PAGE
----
The decomposition of beta-diversity (β-diversity) into its replacement (βrepl) and richness (βrich) components in combination with a taxonomic and functional approach, may help to identify processes driving community composition along environmental gradients. We aimed to understand which abiotic and spatial variables influence ant β-diversity and identify which processes may drive ant β-diversity patterns in Mediterranean drylands by measuring the percentage of variation in ant taxonomic and functional β-diversity explained by local environmental, regional climatic and spatial variables. We found that taxonomic and functional replacement (βrepl) primarily drove patterns in overall β-diversity (βtot). Variation partitioning analysis showed that respectively 16.8%, 12.9% and 21.6% of taxonomic βtot, βrepl and βrich variation were mainly explained by local environmental variables. Local environmental variables were also the main determinants of functional β-diversity, explaining 20.4%, 17.9% and 23.2% of βtot, βrepl and βrich variation, respectively. Findings suggest that niche-based processes drive changes in ant β-diversity, as local environmental variables may act as environmental filters on species and trait composition. While we found that local environmental variables were important predictors of ant β-diversity, further analysis should address the contribution of other mechanisms, e.g. competitive exclusion and resource partitioning, on ant β-diversity.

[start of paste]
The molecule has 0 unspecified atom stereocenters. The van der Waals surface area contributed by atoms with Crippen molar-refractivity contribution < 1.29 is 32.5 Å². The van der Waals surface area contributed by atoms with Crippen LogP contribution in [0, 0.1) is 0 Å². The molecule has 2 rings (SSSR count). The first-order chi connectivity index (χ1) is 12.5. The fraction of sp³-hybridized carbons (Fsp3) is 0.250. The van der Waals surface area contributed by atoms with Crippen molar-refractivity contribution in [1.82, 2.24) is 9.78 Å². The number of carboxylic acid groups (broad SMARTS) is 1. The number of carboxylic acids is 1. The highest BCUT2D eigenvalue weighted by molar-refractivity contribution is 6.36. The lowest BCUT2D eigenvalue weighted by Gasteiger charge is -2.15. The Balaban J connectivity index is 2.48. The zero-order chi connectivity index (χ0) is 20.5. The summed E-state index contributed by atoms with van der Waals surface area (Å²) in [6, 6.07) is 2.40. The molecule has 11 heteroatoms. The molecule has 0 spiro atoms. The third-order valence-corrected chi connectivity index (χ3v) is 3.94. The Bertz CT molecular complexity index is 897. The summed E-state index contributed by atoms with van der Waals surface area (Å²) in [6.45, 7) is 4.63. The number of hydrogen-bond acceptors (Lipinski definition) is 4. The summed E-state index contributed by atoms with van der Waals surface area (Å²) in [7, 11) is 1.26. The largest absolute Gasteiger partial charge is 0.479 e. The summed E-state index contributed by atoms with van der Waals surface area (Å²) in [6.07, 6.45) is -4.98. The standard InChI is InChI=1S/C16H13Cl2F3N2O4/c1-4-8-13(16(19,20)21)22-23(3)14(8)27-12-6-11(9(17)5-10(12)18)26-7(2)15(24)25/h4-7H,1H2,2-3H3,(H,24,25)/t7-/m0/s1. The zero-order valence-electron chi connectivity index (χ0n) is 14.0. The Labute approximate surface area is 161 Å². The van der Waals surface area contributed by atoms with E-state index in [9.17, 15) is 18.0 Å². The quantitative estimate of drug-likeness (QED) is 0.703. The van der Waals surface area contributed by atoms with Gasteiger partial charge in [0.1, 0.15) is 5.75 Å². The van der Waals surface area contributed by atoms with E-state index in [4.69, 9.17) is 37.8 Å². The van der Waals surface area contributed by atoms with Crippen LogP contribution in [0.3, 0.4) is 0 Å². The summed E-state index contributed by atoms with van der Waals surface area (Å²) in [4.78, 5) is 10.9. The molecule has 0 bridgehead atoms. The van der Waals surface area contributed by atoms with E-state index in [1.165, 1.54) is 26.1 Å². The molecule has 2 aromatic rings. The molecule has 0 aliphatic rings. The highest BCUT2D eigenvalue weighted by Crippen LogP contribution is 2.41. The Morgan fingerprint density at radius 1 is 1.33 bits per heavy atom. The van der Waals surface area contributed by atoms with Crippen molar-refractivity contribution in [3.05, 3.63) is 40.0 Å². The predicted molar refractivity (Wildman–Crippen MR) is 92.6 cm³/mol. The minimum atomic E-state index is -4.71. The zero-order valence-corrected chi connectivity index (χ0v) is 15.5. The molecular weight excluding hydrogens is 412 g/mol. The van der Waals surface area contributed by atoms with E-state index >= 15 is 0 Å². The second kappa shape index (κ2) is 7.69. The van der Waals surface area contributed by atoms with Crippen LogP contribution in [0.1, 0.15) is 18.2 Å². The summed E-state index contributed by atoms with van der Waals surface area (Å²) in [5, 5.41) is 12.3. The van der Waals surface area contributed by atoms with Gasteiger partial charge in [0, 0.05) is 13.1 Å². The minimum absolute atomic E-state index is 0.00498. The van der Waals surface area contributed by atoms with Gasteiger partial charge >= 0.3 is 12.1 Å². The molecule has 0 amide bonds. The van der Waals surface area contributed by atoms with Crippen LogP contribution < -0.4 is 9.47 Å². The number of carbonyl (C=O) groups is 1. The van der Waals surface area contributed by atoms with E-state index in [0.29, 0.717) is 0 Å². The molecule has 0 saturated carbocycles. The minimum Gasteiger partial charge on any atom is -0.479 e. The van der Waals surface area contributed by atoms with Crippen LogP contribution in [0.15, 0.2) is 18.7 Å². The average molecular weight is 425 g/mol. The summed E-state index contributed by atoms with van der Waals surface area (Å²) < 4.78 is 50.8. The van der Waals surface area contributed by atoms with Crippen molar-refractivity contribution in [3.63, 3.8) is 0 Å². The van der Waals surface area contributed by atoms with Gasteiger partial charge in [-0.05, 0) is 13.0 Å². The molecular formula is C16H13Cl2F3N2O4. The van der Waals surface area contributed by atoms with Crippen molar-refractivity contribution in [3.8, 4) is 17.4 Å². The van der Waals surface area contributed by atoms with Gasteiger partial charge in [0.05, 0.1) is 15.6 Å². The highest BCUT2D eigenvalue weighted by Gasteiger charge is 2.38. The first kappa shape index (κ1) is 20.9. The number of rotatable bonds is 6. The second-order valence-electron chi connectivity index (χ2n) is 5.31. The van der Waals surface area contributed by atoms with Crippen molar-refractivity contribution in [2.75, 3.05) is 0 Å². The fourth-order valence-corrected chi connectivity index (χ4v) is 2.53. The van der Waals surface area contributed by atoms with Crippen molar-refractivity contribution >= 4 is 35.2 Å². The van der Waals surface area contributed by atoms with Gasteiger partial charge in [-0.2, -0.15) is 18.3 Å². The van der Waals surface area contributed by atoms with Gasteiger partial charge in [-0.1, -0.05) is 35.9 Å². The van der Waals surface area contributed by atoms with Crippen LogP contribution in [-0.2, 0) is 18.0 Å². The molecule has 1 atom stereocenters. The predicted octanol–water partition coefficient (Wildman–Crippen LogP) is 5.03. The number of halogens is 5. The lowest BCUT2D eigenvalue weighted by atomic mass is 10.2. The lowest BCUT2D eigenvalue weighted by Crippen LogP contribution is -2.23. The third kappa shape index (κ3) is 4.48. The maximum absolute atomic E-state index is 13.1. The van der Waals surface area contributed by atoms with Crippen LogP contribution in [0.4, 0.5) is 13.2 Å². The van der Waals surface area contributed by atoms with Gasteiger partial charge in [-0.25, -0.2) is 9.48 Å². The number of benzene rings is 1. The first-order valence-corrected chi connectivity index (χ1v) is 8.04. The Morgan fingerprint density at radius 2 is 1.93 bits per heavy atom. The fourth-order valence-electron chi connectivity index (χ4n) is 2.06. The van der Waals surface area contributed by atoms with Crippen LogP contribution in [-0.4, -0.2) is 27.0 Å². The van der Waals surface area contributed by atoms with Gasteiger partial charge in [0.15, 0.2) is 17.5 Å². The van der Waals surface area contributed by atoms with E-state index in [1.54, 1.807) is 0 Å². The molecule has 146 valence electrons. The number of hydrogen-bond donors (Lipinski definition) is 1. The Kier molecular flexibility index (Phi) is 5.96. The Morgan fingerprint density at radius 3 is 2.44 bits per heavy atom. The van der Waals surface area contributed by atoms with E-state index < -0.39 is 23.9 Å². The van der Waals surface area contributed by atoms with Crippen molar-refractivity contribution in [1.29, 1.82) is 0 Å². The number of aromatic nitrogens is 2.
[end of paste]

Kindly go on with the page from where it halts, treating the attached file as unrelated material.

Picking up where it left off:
C. Frasconi Wendt et al., "Local Environmental Variables Are Key Drivers of Ant Taxonomic and Functional Beta-Diversity in a Mediterranean Dryland," Scientific Reports, vol. 11, no. 1, Nature Research, Dec 2021.
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01 Dec 2021